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Nixon v. United States (91-740), 506 U.S. 224 (1993).
Concurrence
[ Stevens ]
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Concurrence
[ White ]
Concurrence
[ Souter ]
Opinion
[ Rehnquist ]
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SUPREME COURT OF THE UNITED STATES


No. 91-740


WALTER L. NIXON, PETITIONER v. UNITED STATES et al.

on writ of certiorari to the united states court of appeals for the district of columbia circuit

[January 13, 1993]

Justice Souter, concurring in the judgment.

I agree with the Court that this case presents a nonjusticiable political question. Because my analysis differs somewhat from the Court's, however, I concur in its judgment by this separate opinion.

As we cautioned in Baker v. Carr, 369 U.S. 186, 210-211 (1962), "the `political question' label" tends "to obscure the need for case by case inquiry." The need for such close examination is nevertheless clear from our precedents, which demonstrate that the functional nature of the political question doctrine requires analysis of "the precise facts and posture of the particular case," and precludes "resolution by any semantic cataloguing," id., at 217:

"Prominent on the surface of any case held to involve a political question is found a textually demonstrable constitutional commitment of the issue to a coordinate political department; or a lack of judicially discoverable and manageable standards for resolving it; or the impossibility of deciding without an initial policy determination of a kind clearly for nonjudicial discretion; or the impossibility of a court's undertaking independent resolution without expressing lack of the respect due coordinate branches of government; or an unusual need for unquestioning adherence to a political decision already made; or the potentiality of embarrassment from multifarious pronouncements by various departments on one question." Ibid.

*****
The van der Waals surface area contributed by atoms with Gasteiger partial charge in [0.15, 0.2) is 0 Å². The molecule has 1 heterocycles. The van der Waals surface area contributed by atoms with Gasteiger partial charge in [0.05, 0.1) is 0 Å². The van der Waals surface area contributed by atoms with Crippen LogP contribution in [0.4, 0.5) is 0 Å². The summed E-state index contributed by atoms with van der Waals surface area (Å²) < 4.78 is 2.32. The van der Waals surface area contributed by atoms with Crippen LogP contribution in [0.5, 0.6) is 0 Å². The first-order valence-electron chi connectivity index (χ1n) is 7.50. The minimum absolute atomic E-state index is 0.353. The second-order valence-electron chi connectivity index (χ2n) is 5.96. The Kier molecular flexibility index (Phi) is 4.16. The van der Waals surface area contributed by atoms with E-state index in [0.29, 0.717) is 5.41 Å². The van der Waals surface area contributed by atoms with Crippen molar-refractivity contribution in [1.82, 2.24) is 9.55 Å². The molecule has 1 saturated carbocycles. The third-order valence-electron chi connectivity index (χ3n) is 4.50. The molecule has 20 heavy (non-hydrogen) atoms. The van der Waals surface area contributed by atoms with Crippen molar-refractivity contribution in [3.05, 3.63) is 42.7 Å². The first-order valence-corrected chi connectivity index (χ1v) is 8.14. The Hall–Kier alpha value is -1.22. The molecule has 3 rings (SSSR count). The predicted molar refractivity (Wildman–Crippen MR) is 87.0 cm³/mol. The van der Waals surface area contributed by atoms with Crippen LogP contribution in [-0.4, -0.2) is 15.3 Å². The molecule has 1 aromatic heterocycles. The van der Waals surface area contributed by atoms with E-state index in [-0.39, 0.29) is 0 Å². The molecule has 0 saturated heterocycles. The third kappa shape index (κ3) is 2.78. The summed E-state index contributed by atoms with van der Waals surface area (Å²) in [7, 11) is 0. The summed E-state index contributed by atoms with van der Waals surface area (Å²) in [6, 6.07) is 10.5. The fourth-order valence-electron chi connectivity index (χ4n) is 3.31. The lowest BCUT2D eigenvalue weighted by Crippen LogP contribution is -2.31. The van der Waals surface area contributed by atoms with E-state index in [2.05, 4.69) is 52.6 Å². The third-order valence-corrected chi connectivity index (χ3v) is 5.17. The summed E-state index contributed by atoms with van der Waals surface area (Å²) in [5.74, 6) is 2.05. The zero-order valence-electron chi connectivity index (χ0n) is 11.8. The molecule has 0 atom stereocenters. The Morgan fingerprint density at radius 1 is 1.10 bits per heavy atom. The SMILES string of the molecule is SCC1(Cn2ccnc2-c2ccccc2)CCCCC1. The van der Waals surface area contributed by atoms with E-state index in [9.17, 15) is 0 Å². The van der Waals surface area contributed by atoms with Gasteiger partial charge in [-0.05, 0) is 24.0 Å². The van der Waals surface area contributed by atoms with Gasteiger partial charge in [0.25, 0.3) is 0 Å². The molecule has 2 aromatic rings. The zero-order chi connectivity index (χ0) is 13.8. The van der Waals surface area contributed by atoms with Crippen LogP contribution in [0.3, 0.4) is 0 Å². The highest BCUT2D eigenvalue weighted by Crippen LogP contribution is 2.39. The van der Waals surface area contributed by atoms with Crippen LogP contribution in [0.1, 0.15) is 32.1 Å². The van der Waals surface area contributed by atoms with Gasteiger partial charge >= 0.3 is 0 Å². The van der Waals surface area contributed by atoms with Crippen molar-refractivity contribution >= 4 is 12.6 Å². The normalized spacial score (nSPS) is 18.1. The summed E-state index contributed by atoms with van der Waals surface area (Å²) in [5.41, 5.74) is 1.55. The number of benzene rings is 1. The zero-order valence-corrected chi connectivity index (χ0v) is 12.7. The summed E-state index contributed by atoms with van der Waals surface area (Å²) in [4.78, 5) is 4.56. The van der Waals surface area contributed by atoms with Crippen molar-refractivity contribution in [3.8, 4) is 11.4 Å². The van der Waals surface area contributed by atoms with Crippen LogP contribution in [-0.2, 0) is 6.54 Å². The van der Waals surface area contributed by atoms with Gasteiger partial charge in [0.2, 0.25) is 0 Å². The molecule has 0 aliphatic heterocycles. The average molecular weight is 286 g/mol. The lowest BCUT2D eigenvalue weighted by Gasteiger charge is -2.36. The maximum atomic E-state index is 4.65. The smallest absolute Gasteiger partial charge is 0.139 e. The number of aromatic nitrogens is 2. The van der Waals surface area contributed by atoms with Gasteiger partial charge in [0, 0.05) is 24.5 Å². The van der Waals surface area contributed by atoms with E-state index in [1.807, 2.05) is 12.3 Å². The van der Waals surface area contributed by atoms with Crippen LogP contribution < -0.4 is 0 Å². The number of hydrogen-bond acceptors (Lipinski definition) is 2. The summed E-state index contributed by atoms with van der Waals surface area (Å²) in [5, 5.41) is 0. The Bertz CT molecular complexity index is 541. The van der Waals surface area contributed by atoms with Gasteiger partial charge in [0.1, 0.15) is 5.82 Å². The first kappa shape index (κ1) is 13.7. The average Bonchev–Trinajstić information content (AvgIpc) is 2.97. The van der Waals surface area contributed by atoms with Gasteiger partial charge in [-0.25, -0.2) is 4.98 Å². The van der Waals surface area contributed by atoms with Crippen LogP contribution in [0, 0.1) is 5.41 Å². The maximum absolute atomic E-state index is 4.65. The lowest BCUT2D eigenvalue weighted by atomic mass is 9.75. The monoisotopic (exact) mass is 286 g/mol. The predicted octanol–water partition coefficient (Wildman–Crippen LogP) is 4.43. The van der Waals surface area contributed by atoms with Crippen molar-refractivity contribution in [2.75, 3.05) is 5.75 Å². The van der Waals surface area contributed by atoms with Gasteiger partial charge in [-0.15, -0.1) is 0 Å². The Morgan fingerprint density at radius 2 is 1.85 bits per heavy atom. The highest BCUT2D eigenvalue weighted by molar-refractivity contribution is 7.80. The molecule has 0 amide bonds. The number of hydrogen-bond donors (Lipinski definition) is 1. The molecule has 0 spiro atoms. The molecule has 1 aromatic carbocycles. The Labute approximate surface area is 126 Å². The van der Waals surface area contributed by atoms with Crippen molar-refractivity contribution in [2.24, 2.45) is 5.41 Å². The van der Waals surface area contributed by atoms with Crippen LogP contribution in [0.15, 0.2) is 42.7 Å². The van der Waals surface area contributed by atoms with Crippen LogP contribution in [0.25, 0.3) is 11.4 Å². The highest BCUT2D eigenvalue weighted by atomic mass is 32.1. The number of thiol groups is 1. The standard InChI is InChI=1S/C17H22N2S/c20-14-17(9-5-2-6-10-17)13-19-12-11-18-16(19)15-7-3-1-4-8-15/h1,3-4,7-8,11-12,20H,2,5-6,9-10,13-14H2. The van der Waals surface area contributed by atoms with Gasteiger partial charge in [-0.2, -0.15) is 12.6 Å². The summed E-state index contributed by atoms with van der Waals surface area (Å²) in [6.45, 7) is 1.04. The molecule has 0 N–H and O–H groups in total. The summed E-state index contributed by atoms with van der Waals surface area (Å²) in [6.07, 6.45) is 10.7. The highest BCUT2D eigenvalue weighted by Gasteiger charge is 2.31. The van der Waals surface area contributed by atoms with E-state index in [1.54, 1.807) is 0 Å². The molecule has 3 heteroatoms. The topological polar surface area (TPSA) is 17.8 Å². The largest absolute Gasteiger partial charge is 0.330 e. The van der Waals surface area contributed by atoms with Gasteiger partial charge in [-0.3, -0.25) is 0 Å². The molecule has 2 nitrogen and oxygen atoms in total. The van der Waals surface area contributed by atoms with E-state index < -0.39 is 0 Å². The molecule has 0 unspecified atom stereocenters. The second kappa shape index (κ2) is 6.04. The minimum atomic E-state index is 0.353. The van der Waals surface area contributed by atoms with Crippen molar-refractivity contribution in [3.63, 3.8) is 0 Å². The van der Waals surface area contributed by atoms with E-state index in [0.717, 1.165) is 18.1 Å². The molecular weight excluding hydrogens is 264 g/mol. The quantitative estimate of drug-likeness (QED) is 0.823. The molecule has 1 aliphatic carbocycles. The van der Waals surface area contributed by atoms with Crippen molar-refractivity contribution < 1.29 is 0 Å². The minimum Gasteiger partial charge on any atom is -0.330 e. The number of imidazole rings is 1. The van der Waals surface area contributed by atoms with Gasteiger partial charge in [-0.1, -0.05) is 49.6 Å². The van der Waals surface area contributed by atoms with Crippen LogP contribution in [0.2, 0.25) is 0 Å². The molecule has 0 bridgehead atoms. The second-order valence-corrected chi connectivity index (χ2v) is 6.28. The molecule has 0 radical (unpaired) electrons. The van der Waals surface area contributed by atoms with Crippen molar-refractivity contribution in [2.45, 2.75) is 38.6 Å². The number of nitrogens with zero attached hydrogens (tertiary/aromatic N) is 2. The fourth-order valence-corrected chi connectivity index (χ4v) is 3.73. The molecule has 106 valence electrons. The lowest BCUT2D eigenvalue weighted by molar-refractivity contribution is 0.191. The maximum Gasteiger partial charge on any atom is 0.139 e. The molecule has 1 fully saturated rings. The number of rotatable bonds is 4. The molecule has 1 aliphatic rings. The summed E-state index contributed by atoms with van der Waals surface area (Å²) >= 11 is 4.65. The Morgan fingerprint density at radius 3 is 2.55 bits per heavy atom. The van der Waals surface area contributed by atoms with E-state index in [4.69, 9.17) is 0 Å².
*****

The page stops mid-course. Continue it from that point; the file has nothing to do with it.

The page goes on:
Whatever considerations feature most prominently in a particular case, the political question doctrine is "essentially a function of the separation of powers," ibid., existing to restrain courts "from inappropriate interference in the business of the other branches of Government," United States v. Munoz Flores, 495 U.S. 385, 394 (1990), and deriving in large part from prudential concerns about the respect we owe the political departments. See Goldwater v. Carter, 444 U.S. 996, 1000 (1979) (Powell, J., concurring in judgment); A. Bickel, The Least Dangerous Branch 125-126 (2d ed. 1986); Finkelstein, Judicial Self Limitation, 37 Harv. L. Rev. 338, 344-345 (1924). Not all interference is inappropriate or disrespectful, however, and application of the doctrine ultimately turns, as Learned Hand put it, on "how importunately the occasion demands an answer." L. Hand, The Bill of Rights 15 (1958).

This occasion does not demand an answer. The Impeachment Trial Clause commits to the Senate "the sole Power to try all Impeachments," subject to three procedural requirements: the Senate shall be on oath or affirmation; the Chief Justice shall preside when the President is tried; and conviction shall be upon the concurrence of two thirds of the Members present. U. S. Const., Art. I, §3, cl. 6. It seems fair to conclude that the Clause contemplates that the Senate may determine, within broad boundaries, such subsidiary issues as the procedures for receipt and consideration of evidence necessary to satisfy its duty to "try" impeachments. Other significant considerations confirm a conclusion that this case presents a nonjusticiable political question: the "unusual need for unquestioning adherence to a political decision already made," as well as "the potentiality of embarrassment from multifarious pronouncements byvarious departments on one question." Baker, supra, at 217. As the Court observes, see ante, at 11-12, judicial review of an impeachment trial would under the best of circumstances entail significant disruption of government.

One can, nevertheless, envision different and unusual circumstances that might justify a more searching review of impeachment proceedings. If the Senate were to act in a manner seriously threatening the integrity of its results, convicting, say, upon a coin toss, or upon a summary determination that an officer of the United States was simply " `a bad guy,' " ante, at 2 (White, J., concurring in judgment), judicial interference might well be appropriate. In such circumstances, the Senate's action might be so far beyond the scope of its constitutional authority, and the consequent impact on the Republic so great, as to merit a judicial response despite the prudential concerns that would ordinarily counsel silence. "The political question doctrine, a tool for maintenance of governmental order, will not be so applied as to promote only disorder." Baker, supra, at 215.